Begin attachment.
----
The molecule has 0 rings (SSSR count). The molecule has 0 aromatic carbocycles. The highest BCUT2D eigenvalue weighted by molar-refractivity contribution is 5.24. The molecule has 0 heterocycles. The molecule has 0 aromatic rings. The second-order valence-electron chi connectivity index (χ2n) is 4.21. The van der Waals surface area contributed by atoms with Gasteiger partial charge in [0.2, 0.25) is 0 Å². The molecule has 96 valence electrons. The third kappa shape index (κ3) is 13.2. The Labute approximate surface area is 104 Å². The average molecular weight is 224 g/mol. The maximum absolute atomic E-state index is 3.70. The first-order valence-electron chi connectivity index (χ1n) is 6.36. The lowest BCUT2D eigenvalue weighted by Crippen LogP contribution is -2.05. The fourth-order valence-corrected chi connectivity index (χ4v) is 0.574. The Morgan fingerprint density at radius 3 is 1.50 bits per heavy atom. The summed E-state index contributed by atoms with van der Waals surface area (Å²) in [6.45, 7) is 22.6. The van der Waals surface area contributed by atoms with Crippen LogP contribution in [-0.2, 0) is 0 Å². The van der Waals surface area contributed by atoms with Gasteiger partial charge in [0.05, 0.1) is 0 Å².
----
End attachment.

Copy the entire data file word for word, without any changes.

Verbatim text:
The molecule has 0 rings (SSSR count). The molecule has 0 aromatic carbocycles. The highest BCUT2D eigenvalue weighted by molar-refractivity contribution is 5.24. The molecule has 0 heterocycles. The molecule has 0 aromatic rings. The second-order valence-electron chi connectivity index (χ2n) is 4.21. The van der Waals surface area contributed by atoms with Gasteiger partial charge in [0.2, 0.25) is 0 Å². The molecule has 96 valence electrons. The third kappa shape index (κ3) is 13.2. The Labute approximate surface area is 104 Å². The average molecular weight is 224 g/mol. The maximum absolute atomic E-state index is 3.70. The first-order valence-electron chi connectivity index (χ1n) is 6.36. The lowest BCUT2D eigenvalue weighted by Crippen LogP contribution is -2.05. The fourth-order valence-corrected chi connectivity index (χ4v) is 0.574. The Morgan fingerprint density at radius 3 is 1.50 bits per heavy atom. The summed E-state index contributed by atoms with van der Waals surface area (Å²) in [6.45, 7) is 22.6. The van der Waals surface area contributed by atoms with Crippen LogP contribution in [-0.2, 0) is 0 Å². The van der Waals surface area contributed by atoms with Gasteiger partial charge in [0.05, 0.1) is 0 Å².